We also sought to include representatives from the Seattle startup community across cultures and industries. In addition to our standard partners from the Seattle Startup Weekend community, we reached out to Latino cultures to find sponsors, mentors, and judges. Ultimately, we wanted people to come away knowing there is a thriving Latino community in Seattle interested in the success of its entrepreneurs.

Lessons Learned

Organizing a unique Startup Weekend event means encountering new situations. Here is what we learned.

Diversity is Exciting and Fun!

My favorite part of the event was just how many cultures and nationalities were represented there. Beyond North, Central, and South American Spanish-speaking countries, we had attendees representing Asian, European, and African cultures. This was a delightful opportunity to experience entrepreneurship with new friends and faces. More importantly, we saw that an event dedicated to celebrating other cultures was interesting to so many people.

Marketing and Messaging

We knew at the start of the event that we’d have to be careful with our messaging and marketing to be clear that the entire community was invited to participate. Success would look like balancing a specific culture focus with an open invitation to all of Seattle. The clarity in messaging also makes an impact on how judges and coaches formed their expectations. We used language like “All Are Welcome” in event promotions, and emphasized our goals to all people involved in the event. However, this is an area we want to improve upon for next year.

Meals and Catering

We committed to partnering with local Latino restaurants for all our meals. This resulted in amazing meals throughout the entire weekend, but it was actually quite difficult to find smaller businesses that had the capacity and experience to cater for a Startup Weekend event. Moreover, we should have realized that having an event so close to Cinco de Mayo would limit our selection of available restaurants.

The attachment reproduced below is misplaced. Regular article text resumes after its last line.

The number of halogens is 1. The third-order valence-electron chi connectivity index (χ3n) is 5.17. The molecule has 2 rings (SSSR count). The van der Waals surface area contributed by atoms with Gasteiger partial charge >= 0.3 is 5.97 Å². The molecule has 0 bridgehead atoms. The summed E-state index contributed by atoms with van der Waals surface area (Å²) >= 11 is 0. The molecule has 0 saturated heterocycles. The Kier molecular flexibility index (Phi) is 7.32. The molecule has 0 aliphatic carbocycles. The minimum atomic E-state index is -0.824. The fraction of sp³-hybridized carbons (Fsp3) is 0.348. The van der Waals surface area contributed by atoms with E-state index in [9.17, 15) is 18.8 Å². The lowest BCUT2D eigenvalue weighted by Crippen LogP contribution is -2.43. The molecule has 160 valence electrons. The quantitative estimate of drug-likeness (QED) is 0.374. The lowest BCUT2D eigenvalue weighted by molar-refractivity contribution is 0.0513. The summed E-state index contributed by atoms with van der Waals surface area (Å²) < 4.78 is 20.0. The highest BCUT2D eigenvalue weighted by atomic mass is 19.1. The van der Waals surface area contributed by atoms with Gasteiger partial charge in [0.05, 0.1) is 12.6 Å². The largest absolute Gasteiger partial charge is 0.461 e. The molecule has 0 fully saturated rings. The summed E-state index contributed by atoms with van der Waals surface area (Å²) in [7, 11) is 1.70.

Engaging Existing Latino Groups

There are plenty of Latino organizations around Seattle, but we didn’t know who they were when we were planning and marketing our event. Frankly, this is just a symptom of this being a nascent effort. We expect we’ll build on this momentum to build a more cohesive network of communities within our city.

Plans for the Future

As most Startup Weekend events do, this was a great starting point upon which we can continue to build. We intend to build more connections to other groups and create more opportunities to engage as a community. With the small cohort of attendees from our event, we can create more connections and strengthen our ties.

The best part is that we’re not alone in this. Portland will host its own Startup Weekend Latino event in June, and we have been interacting and supporting each other as organizing teams.

Hopefully, by this time next year, we will have a groundswell of momentum that we can showcase in another Startup Weekend Latino event. In the meantime, you can follow along and get involved in the following places:

 


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David Pierce